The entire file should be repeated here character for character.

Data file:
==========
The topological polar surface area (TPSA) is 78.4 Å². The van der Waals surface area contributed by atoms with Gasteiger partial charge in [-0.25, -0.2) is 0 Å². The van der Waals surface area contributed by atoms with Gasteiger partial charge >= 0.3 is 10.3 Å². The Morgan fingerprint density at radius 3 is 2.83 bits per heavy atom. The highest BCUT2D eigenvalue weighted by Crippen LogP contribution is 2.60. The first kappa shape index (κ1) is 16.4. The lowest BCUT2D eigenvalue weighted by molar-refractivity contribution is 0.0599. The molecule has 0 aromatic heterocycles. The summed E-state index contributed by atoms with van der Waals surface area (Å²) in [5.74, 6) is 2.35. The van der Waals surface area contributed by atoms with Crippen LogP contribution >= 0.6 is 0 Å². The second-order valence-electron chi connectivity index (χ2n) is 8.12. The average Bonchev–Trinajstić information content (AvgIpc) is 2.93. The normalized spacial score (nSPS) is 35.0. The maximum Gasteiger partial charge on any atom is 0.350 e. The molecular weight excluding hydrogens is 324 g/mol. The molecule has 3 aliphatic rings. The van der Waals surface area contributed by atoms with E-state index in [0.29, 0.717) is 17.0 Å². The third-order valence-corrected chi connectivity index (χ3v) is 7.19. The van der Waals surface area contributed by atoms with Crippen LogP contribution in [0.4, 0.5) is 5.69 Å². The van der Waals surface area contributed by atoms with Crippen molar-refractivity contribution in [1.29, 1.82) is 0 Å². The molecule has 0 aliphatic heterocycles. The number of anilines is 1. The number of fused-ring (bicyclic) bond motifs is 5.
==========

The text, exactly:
The topological polar surface area (TPSA) is 78.4 Å². The van der Waals surface area contributed by atoms with Gasteiger partial charge in [-0.25, -0.2) is 0 Å². The van der Waals surface area contributed by atoms with Gasteiger partial charge >= 0.3 is 10.3 Å². The Morgan fingerprint density at radius 3 is 2.83 bits per heavy atom. The highest BCUT2D eigenvalue weighted by Crippen LogP contribution is 2.60. The first kappa shape index (κ1) is 16.4. The lowest BCUT2D eigenvalue weighted by molar-refractivity contribution is 0.0599. The molecule has 0 aromatic heterocycles. The summed E-state index contributed by atoms with van der Waals surface area (Å²) in [5.74, 6) is 2.35. The van der Waals surface area contributed by atoms with Crippen LogP contribution >= 0.6 is 0 Å². The second-order valence-electron chi connectivity index (χ2n) is 8.12. The average Bonchev–Trinajstić information content (AvgIpc) is 2.93. The normalized spacial score (nSPS) is 35.0. The maximum Gasteiger partial charge on any atom is 0.350 e. The molecular weight excluding hydrogens is 324 g/mol. The molecule has 3 aliphatic rings. The van der Waals surface area contributed by atoms with E-state index in [0.29, 0.717) is 17.0 Å². The third-order valence-corrected chi connectivity index (χ3v) is 7.19. The van der Waals surface area contributed by atoms with Crippen LogP contribution in [0.4, 0.5) is 5.69 Å². The van der Waals surface area contributed by atoms with Crippen molar-refractivity contribution in [1.29, 1.82) is 0 Å². The molecule has 0 aliphatic heterocycles. The number of anilines is 1. The number of fused-ring (bicyclic) bond motifs is 5.